Sean Megason

  • Latest publications

    Hiscock TW, Megason SG. (2015). “Orientation of Turing-like Patterns by Morphogen Gradients and Tissue Anisotropies”, Cell Systems 1(6), 408-416

    Xiong F, Megason SG. (2015). “Abstracting the principles of development using imaging and modeling”, Integrative Biology, 7, 633 – 642.

    Hiscock TW, Megason SG. (2015). “Mathematically guided approaches to distinguish models of periodic patterning”, Development 142, 409-419.

    Xiong F, Ma W, Hiscock TW, Mosaliganti KR, Tentner AR, Brakke KA, Rannou N, Gelas A, Souhait, Swinburne IA, Obholzer ND, Megason SG. (2014). “Interplay of cell shape and division orientation promotes robust morphogenesis of developing epithelia.” Cell, 159(2):415-427.

    Xiong F, Tentner AR, Huang P, Gelas A, Mosaliganti KR, Souhait L, Rannou R, Swinburne IA, Obholzer ND, Cowgill PD, Schier AF, Megason SG (2013). “Specified Neural Progenitors Sort to Form Sharp Domains after Noisy Shh Signaling” , Cell, 153(3):550-561.

  • Prizes and Awards

    Armenise-Harvard Junior Faculty Grant, Department of Systems Biology, “The role of waveform in morphogen induction of cell fate”, 2014

Who he is

Sean Megason received a BS in Molecular Biology at the University of Texas at Austin in 1997. He performed his PhD in the laboratory of Andrew McMahon at Harvard on the control of organ size in the neural tube. He then went to Caltech for postdoctoral research in the laboratory of Scott Fraser on microscopy where he developed “in toto imaging”.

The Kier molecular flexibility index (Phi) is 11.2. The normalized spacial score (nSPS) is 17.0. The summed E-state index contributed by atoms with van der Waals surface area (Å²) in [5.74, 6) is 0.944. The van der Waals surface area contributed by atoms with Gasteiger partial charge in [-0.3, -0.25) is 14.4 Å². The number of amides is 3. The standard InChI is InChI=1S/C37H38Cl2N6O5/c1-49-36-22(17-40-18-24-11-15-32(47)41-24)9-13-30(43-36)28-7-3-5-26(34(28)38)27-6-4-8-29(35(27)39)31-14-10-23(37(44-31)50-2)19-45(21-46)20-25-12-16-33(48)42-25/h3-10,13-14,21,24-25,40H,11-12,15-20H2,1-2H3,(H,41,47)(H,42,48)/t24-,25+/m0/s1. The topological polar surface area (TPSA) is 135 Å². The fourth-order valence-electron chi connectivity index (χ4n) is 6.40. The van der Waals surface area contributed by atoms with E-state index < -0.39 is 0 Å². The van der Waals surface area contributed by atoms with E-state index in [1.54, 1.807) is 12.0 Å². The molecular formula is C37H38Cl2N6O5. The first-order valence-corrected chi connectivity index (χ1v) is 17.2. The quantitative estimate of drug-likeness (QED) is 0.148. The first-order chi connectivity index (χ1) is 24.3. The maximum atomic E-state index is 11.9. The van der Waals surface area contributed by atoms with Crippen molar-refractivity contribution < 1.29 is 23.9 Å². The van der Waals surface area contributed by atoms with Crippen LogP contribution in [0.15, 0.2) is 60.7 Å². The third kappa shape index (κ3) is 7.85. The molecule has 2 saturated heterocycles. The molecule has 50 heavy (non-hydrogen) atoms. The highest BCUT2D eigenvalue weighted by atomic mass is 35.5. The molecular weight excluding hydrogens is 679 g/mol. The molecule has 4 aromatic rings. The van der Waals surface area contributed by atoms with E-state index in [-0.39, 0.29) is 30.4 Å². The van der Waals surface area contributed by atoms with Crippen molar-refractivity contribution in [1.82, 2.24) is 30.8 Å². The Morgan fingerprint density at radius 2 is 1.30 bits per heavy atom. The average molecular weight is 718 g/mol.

Dr. Megason started his laboratory at Harvard University in the Department of Systems Biology in 2008.

What he does

The Megason Lab uses imaging-based systems biology to elucidate the systems level principles of animal development. They are particularly interested in long standing problems in embryology whose understanding has defied molecular reduction namely patterning, morphogenesis, and size control.

The Megason Lab pursues these questions in the inner ear and spinal cord of zebrafish using a variety of techniques including microscopy, mathematical modeling, and molecular and mechanical perturbation.

News from the Lab

Most recently the Megason Lab has developed new theories concerning how the size of organs is controlled despite numerous sources of variation. In the inner ear, negative feedback between fluid pressure in the lumen and the flux of fluid into the ear allows size variation to be controlled.

In the spinal cord, feedback between the rate at which cells divide and the rate at which their neighbors differentiate balances the number of cells to ensure proper growth.